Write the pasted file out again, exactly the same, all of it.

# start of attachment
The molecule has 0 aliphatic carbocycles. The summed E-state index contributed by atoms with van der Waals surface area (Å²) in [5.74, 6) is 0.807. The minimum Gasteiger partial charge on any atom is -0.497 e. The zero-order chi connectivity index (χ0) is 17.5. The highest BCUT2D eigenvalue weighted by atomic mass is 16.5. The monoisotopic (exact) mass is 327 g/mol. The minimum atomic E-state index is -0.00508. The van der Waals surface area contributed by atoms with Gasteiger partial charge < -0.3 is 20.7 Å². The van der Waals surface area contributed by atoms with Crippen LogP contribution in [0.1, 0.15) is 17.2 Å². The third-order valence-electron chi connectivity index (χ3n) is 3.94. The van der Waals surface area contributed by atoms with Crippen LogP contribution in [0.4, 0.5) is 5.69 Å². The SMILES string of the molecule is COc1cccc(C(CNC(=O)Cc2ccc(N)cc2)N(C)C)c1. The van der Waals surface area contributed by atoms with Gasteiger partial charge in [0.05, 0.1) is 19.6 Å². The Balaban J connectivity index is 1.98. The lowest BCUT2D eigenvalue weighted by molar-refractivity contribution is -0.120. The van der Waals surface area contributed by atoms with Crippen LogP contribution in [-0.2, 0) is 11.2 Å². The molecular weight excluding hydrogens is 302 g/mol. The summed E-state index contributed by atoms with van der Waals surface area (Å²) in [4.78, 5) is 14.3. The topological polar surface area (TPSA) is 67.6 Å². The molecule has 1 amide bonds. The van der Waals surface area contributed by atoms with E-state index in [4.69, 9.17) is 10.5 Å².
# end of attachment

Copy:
The molecule has 0 aliphatic carbocycles. The summed E-state index contributed by atoms with van der Waals surface area (Å²) in [5.74, 6) is 0.807. The minimum Gasteiger partial charge on any atom is -0.497 e. The zero-order chi connectivity index (χ0) is 17.5. The highest BCUT2D eigenvalue weighted by atomic mass is 16.5. The monoisotopic (exact) mass is 327 g/mol. The minimum atomic E-state index is -0.00508. The van der Waals surface area contributed by atoms with Gasteiger partial charge < -0.3 is 20.7 Å². The van der Waals surface area contributed by atoms with Crippen LogP contribution in [0.1, 0.15) is 17.2 Å². The third-order valence-electron chi connectivity index (χ3n) is 3.94. The van der Waals surface area contributed by atoms with Crippen LogP contribution in [0.4, 0.5) is 5.69 Å². The SMILES string of the molecule is COc1cccc(C(CNC(=O)Cc2ccc(N)cc2)N(C)C)c1. The van der Waals surface area contributed by atoms with Gasteiger partial charge in [0.05, 0.1) is 19.6 Å². The Balaban J connectivity index is 1.98. The lowest BCUT2D eigenvalue weighted by molar-refractivity contribution is -0.120. The van der Waals surface area contributed by atoms with Crippen LogP contribution in [-0.2, 0) is 11.2 Å². The molecular weight excluding hydrogens is 302 g/mol. The summed E-state index contributed by atoms with van der Waals surface area (Å²) in [4.78, 5) is 14.3. The topological polar surface area (TPSA) is 67.6 Å². The molecule has 1 amide bonds. The van der Waals surface area contributed by atoms with E-state index in [4.69, 9.17) is 10.5 Å².